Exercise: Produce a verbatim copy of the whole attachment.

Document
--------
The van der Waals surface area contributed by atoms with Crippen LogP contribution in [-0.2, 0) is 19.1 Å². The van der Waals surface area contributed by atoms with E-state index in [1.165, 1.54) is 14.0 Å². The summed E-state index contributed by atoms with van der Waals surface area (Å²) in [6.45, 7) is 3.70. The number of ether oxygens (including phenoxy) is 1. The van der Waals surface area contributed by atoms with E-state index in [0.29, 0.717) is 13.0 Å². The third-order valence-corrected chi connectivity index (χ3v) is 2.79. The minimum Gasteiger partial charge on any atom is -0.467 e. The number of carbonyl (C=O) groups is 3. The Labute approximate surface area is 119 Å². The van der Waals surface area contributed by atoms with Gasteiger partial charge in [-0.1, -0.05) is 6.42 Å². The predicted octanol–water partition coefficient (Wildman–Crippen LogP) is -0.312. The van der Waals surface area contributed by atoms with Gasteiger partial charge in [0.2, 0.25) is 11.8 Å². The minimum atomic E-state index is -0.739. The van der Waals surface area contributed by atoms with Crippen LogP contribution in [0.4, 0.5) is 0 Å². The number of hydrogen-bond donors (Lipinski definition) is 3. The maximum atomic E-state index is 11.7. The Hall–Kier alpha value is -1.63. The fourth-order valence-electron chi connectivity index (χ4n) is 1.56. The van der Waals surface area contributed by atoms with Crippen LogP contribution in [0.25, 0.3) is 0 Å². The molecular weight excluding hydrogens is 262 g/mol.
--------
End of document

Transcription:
The van der Waals surface area contributed by atoms with Crippen LogP contribution in [-0.2, 0) is 19.1 Å². The van der Waals surface area contributed by atoms with E-state index in [1.165, 1.54) is 14.0 Å². The summed E-state index contributed by atoms with van der Waals surface area (Å²) in [6.45, 7) is 3.70. The number of ether oxygens (including phenoxy) is 1. The van der Waals surface area contributed by atoms with E-state index in [0.29, 0.717) is 13.0 Å². The third-order valence-corrected chi connectivity index (χ3v) is 2.79. The minimum Gasteiger partial charge on any atom is -0.467 e. The number of carbonyl (C=O) groups is 3. The Labute approximate surface area is 119 Å². The van der Waals surface area contributed by atoms with Gasteiger partial charge in [-0.1, -0.05) is 6.42 Å². The predicted octanol–water partition coefficient (Wildman–Crippen LogP) is -0.312. The van der Waals surface area contributed by atoms with Gasteiger partial charge in [0.2, 0.25) is 11.8 Å². The minimum atomic E-state index is -0.739. The van der Waals surface area contributed by atoms with Crippen LogP contribution in [0.4, 0.5) is 0 Å². The number of hydrogen-bond donors (Lipinski definition) is 3. The maximum atomic E-state index is 11.7. The Hall–Kier alpha value is -1.63. The fourth-order valence-electron chi connectivity index (χ4n) is 1.56. The van der Waals surface area contributed by atoms with Crippen LogP contribution in [0.25, 0.3) is 0 Å². The molecular weight excluding hydrogens is 262 g/mol.